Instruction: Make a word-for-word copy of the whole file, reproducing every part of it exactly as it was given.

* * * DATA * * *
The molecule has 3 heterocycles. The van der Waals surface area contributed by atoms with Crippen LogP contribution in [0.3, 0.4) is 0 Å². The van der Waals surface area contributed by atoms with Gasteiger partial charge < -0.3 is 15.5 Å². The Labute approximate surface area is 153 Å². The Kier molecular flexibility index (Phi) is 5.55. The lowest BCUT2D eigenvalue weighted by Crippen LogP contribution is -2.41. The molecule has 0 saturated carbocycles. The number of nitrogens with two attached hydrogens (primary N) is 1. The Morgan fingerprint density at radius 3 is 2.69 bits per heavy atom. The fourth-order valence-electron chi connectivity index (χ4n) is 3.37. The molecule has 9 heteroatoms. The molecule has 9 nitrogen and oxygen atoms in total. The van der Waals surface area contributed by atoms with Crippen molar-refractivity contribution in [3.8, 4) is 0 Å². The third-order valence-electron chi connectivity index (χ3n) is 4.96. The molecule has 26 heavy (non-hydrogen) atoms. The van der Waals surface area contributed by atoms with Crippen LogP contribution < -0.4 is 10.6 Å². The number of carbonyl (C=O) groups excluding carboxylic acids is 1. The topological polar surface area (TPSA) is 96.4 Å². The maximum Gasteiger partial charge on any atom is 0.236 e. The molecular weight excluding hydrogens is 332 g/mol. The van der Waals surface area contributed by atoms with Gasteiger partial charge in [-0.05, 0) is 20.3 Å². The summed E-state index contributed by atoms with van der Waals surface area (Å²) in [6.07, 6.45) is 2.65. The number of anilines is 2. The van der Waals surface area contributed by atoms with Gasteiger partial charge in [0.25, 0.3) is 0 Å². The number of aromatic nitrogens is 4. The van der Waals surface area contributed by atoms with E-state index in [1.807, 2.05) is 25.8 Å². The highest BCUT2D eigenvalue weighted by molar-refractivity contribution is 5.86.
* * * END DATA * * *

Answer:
The molecule has 3 heterocycles. The van der Waals surface area contributed by atoms with Crippen LogP contribution in [0.3, 0.4) is 0 Å². The van der Waals surface area contributed by atoms with Gasteiger partial charge < -0.3 is 15.5 Å². The Labute approximate surface area is 153 Å². The Kier molecular flexibility index (Phi) is 5.55. The lowest BCUT2D eigenvalue weighted by Crippen LogP contribution is -2.41. The molecule has 0 saturated carbocycles. The number of nitrogens with two attached hydrogens (primary N) is 1. The Morgan fingerprint density at radius 3 is 2.69 bits per heavy atom. The fourth-order valence-electron chi connectivity index (χ4n) is 3.37. The molecule has 9 heteroatoms. The molecule has 9 nitrogen and oxygen atoms in total. The van der Waals surface area contributed by atoms with Crippen molar-refractivity contribution in [3.8, 4) is 0 Å². The third-order valence-electron chi connectivity index (χ3n) is 4.96. The molecule has 26 heavy (non-hydrogen) atoms. The van der Waals surface area contributed by atoms with Crippen LogP contribution < -0.4 is 10.6 Å². The number of carbonyl (C=O) groups excluding carboxylic acids is 1. The topological polar surface area (TPSA) is 96.4 Å². The maximum Gasteiger partial charge on any atom is 0.236 e. The molecular weight excluding hydrogens is 332 g/mol. The van der Waals surface area contributed by atoms with Gasteiger partial charge in [-0.05, 0) is 20.3 Å². The summed E-state index contributed by atoms with van der Waals surface area (Å²) in [6.07, 6.45) is 2.65. The number of anilines is 2. The van der Waals surface area contributed by atoms with Gasteiger partial charge in [0.25, 0.3) is 0 Å². The number of aromatic nitrogens is 4. The van der Waals surface area contributed by atoms with E-state index in [1.807, 2.05) is 25.8 Å². The highest BCUT2D eigenvalue weighted by molar-refractivity contribution is 5.86.